Putting Together the Pieces - Pharmaceutical Technology

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Putting Together the Pieces
Several strategies and software applications help pharmaceutical companies integrate their manufacturing execution systems and enterprise resource planning systems


Pharmaceutical Technology
Volume 32, Issue 10, pp. 40-46

Integration also enables production orders to be sent to the plant floor—or multiple plant floors—quickly. Manufacturing personnel can thus fulfill orders sooner and reduce cycle time.

Tight integration of MES and ERP systems provides accurate inventory counts to the enterprise level and also ensures that a company only picks released material for batch manufacturing. Integration prevents the site from "using batches that could be quarantined," Leinbach says.

If the ERP system is integrated with MES and other systems, with a laboratory information management system (LIMS), for example, it can facilitate batch release, says Rolf Blumenthal, senior director of international consulting at Werum Software and Systems (Lüneburg, Lower Saxony, Germany). For example, the ERP system can collect the MES batch records for approval along with the inspection data from the LIMS system and present them together, thus providing improved visibility of information.

If a company has unconnected information systems, collecting and collating data for document requests during inspections by the US Food and Drug Administration is a considerable effort, according to Herschel Kenney, senior director for IT planning and resource management at Purdue Pharma (Stamford, CT). MES–ERP integration speeds up this process by collecting the data in real time and allowing manufacturers to submit them to inspectors in minutes.

MES–ERP system integration also has advantages for manufacturers even before they face inspections. MES and LIMS reduce the time needed for compliance activities. Because they automatically check equipment, materials, and production data, these systems, when properly integrated, make results available to the ERP system, which allows management to respond to exceptions or failures quickly. SAP's ERP system includes tools that ensure audit trails and electronic signatures, says Mandar Paralkar, one of the company's solution managers for life sciences. These functions help reduce the occurrence and effect of products manufactured outside specifications and enable the company to maintain regulatory compliance more easily.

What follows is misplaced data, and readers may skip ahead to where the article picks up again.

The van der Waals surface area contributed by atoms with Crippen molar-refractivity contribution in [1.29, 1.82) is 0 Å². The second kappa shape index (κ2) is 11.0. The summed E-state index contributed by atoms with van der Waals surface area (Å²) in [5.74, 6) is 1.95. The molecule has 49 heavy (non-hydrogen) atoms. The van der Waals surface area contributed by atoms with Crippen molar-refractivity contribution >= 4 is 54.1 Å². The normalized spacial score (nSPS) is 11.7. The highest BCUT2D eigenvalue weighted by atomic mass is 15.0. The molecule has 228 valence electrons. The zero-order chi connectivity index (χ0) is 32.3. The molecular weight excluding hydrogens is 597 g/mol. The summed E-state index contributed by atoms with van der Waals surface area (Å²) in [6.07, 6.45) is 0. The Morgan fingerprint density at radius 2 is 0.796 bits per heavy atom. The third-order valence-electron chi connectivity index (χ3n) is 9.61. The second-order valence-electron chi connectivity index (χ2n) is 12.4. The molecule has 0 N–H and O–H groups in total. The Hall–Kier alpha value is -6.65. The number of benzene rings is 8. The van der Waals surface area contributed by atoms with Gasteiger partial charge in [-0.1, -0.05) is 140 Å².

How do you do it?

The right information infrastructure, tools, and applications are prerequisites for integrating MES and ERP systems.


Figure 1: The manufacturing levels described in the Instrumentation, Systems, and Automation Society ISA-95 standard., Illustration by M.McEvoy. Images: James Hardy, AtomicSupersonic, Photodisc (Getty Images)
Standards. Because manufacturing plants are not all built the same way, pharmaceutical companies need standard processes and definitions to choose the kind of information to communicate between the MES and the ERP system. ERP-system vendors point out that the ISA-95 and Manufacturing Enterprise Solutions Association (MESA) International standards provide a strong foundation for integrating enterprise and production systems (see Figure 1). For example, Sabogal says SAP uses ISA-95 and MESA to identify the key business processes, interfaces, and integration points essential for this integration. And SAP's software presents process orders to the production level in the ISA-95 standard.

Blumenthal says that Werum based its recently developed "PAS ECMI" software package on the ISA-95 standard. The product is designed to directly integrate SAP's ERP system with Werum's MES for certain defined business processes in the weighing and dispensing area.

It's also important to standardize MES and ERP systems within an organization. "If you have one or a limited number of SAP instances, and they're all the same, then integrating MES and SAP can be simplified and the risk reduced" because only two applications (i.e., one MES and one ERP) are being integrated, says Richard Lemire, head of global production IT at Novartis (Basel).

Shared languages. Companies can simplify integration further by choosing a single format in which standardized MES and ERP systems communicate data within a messaging layer. A precedent has already been established, according to Kenney. "Right now it looks like XML is going to be the leading language for integrating packages," he says.


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